Structurally speaking, before we make a distinction upon what a human being is, we have to understand the causative mechanisms that make humans unique. From what we know through research, it is indicated that we are very closely related to the chimpanzees found in Africa. Although we see a resemblance in looks and behavior, we also see that we are obviously different in a few regards. The main influence that affects these differences are attributed to environment. Around 4-6 million years ago, the woodlands of east Africa were evolving into grasslands. The monkeys living in that transitioning territory dealt with a pressing issue that ended up being a pivotal point in shaping their evolution. For several million years, they lived in a habitat which was full of trees. They would swing from branch to branch (or tree to tree) with very little usage of walking on flat ground, since the trees in their environment were in close proximity to one another. This made movement on flat ground unnecessary. As the climate began to shift and the trees became sparser, the game changed for a portion of those monkeys. This change in environment invariably led certain monkeys from swinging on branches to

eventually walking upright on two feet. For the next few million years, there were several different human hominids who moved in a bipedal fashion as a result of these changes. These hominids were able to evolve their structural path of movement integration and build a center of gravity into their musculoskeletal system (along with all the other systems). Over the course of a few million years, Homo Sapiens became the dominant bipedal human hominid at the top of the food chain due to the process of natural selection. Natural phenomena like this must shape the way we look at conditioning a human if we want them to run on optimal efficiency.

Humans have a biomechanical blueprint primarily catered towards standing and moving in a bipedal fashion (on two feet). Besides breathing, it is quite likely that standing and walking are the most common actions done by humans on a daily basis. This is the foundation we must work around if we expect to come to a definitive conclusion of conditioning a human body towards its biological strengths. Since standing upright is the fundamental element that shapes us as the human species, it has to be the base point of efficiency for any sustainable training system. Through my experience working with all types of individuals young and old, I have found that optimizing the standing position is the root of developing effective movement patterns, which in turn sets the foundation up for a neurologically and physiologically healthy human being. After the standing position has been mastered to its fullest extent, the tasks of bending down to lift, squatting deeply, jumping,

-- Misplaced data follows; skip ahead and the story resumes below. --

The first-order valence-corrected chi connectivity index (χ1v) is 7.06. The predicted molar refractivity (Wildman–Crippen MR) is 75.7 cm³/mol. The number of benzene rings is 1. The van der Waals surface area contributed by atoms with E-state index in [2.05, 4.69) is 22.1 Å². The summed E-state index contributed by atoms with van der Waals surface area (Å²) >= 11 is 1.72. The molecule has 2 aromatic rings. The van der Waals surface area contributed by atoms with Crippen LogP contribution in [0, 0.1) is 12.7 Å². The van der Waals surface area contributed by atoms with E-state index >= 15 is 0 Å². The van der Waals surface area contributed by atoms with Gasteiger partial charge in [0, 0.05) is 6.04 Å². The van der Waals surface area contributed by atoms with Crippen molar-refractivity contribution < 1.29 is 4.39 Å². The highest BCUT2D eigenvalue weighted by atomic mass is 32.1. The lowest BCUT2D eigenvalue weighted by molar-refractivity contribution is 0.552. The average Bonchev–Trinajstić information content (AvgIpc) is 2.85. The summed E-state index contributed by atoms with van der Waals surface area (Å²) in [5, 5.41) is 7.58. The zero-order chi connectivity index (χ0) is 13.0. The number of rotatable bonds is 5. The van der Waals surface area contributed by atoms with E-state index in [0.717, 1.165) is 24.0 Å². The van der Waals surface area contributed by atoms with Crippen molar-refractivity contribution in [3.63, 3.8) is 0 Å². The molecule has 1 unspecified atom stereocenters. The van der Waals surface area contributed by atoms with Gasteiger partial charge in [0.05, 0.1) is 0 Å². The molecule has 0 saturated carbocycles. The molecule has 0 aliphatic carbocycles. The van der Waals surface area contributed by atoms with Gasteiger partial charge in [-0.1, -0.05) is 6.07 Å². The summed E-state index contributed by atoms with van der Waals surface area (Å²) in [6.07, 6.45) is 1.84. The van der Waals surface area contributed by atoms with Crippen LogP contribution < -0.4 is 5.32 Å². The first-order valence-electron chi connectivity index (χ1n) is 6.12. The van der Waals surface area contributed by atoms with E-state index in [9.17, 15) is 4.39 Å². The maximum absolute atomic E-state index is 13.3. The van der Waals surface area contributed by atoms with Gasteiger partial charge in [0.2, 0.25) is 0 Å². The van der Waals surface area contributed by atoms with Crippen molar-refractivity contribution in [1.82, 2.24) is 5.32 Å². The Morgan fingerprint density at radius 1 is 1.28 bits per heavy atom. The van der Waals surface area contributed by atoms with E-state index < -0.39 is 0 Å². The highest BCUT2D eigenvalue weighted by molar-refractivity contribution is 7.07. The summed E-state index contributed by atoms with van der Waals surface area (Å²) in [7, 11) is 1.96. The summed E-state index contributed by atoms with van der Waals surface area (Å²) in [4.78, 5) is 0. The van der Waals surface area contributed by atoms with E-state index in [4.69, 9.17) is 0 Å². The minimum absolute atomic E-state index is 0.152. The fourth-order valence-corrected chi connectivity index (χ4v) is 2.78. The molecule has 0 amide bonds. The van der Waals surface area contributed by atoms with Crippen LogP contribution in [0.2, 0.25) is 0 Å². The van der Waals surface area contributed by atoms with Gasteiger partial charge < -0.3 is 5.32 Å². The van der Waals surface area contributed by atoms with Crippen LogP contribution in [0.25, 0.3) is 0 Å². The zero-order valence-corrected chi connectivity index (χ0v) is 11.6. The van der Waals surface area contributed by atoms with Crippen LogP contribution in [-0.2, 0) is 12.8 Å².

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twisting, and throwing, along with many other bodily actions become streamlined almost automatically. Once this Human Foundation of efficient posture is wired in, the body becomes immediately more adaptable because it is operating efficiently from its biological base point.

Although the importance of posture may be acknowledged by most health/wellness practitioners, most are unaware of what an actual efficient posture is supposed to look like. I would attribute this to the fact that humans are unaware of how out of balance their body is in relation to the adaptations that have been made to the current environment. It is hard to measure one’sowndistortionsonwhat“normality” or “efficiency” are if our perspectives are skewed due to our inability to witness personal shortcomings, even for us health professionals. If we as the professionals are operating out of imbalance, it will become very difficult for us to determine what balance is. To the somewhat educated practitioner, it becomes obvious that there is a disharmony between us as a human species and the way we interact with our environment. To gain a deeper understanding of the crucial mechanisms of why posture is so negatively ingrained in a human body and why it is so unclear what efficient posture is, we will have to delve deeper into the rabbit hole.

All species have lived in scarcity and have made adaptations based on scarcity over a very long period of time. When we analyze the more complex life forms (animals) that have a nervous system, we begin to see that biology physically morphs

to its environment. The stress from living in scarcity becomes the sculptor of an organisms mechanical structure. Stress is the ultimate mechanism behind shaping biology. If we expect to understand why we are so biologically decoupled from our homeostatic and foundational posture as human beings, we will have to examine how we orient to our stressors in scarce environments.

In order for an organism to adapt to anything, it has to do so within the context of the environment in which it inhabits. All organisms must adapt in accordance to a situational stressor, otherwise the organism will eventually go extinct. Neurologically, when natural life stressors affect an organism, it directly sculpts the way that organism will behave.